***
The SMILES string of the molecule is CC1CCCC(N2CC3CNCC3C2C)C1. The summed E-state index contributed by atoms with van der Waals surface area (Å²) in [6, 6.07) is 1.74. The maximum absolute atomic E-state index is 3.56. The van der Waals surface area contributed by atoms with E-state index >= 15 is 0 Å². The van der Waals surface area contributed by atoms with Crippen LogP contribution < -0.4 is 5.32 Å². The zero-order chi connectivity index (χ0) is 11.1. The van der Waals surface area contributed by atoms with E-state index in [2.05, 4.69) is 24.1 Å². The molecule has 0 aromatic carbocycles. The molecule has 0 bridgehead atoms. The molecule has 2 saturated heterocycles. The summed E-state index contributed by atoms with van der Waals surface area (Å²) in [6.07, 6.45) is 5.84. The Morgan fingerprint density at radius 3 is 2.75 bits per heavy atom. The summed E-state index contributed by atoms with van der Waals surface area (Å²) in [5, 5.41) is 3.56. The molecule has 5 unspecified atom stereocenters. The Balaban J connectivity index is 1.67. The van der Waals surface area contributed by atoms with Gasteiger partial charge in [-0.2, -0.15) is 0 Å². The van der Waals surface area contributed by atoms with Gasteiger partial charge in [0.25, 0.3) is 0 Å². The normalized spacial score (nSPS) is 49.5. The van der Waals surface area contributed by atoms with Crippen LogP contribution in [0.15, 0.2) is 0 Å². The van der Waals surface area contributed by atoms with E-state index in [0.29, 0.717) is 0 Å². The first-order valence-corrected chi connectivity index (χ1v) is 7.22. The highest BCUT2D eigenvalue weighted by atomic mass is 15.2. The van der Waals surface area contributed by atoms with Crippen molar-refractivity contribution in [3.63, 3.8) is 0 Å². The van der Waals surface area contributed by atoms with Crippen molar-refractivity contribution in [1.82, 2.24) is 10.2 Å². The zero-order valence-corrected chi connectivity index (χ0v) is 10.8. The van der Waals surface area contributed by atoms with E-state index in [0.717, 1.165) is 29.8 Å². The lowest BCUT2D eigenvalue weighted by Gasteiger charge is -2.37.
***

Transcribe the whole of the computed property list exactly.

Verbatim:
The SMILES string of the molecule is CC1CCCC(N2CC3CNCC3C2C)C1. The summed E-state index contributed by atoms with van der Waals surface area (Å²) in [6, 6.07) is 1.74. The maximum absolute atomic E-state index is 3.56. The van der Waals surface area contributed by atoms with E-state index >= 15 is 0 Å². The van der Waals surface area contributed by atoms with Crippen LogP contribution < -0.4 is 5.32 Å². The zero-order chi connectivity index (χ0) is 11.1. The van der Waals surface area contributed by atoms with E-state index in [2.05, 4.69) is 24.1 Å². The molecule has 0 aromatic carbocycles. The molecule has 0 bridgehead atoms. The molecule has 2 saturated heterocycles. The summed E-state index contributed by atoms with van der Waals surface area (Å²) in [6.07, 6.45) is 5.84. The Morgan fingerprint density at radius 3 is 2.75 bits per heavy atom. The summed E-state index contributed by atoms with van der Waals surface area (Å²) in [5, 5.41) is 3.56. The molecule has 5 unspecified atom stereocenters. The Balaban J connectivity index is 1.67. The van der Waals surface area contributed by atoms with Gasteiger partial charge in [-0.2, -0.15) is 0 Å². The van der Waals surface area contributed by atoms with Gasteiger partial charge in [0.25, 0.3) is 0 Å². The normalized spacial score (nSPS) is 49.5. The van der Waals surface area contributed by atoms with Crippen LogP contribution in [0.15, 0.2) is 0 Å². The van der Waals surface area contributed by atoms with E-state index in [0.29, 0.717) is 0 Å². The first-order valence-corrected chi connectivity index (χ1v) is 7.22. The highest BCUT2D eigenvalue weighted by atomic mass is 15.2. The van der Waals surface area contributed by atoms with Crippen molar-refractivity contribution in [3.63, 3.8) is 0 Å². The van der Waals surface area contributed by atoms with Crippen molar-refractivity contribution in [1.82, 2.24) is 10.2 Å². The zero-order valence-corrected chi connectivity index (χ0v) is 10.8. The van der Waals surface area contributed by atoms with E-state index in [0.717, 1.165) is 29.8 Å². The lowest BCUT2D eigenvalue weighted by Gasteiger charge is -2.37.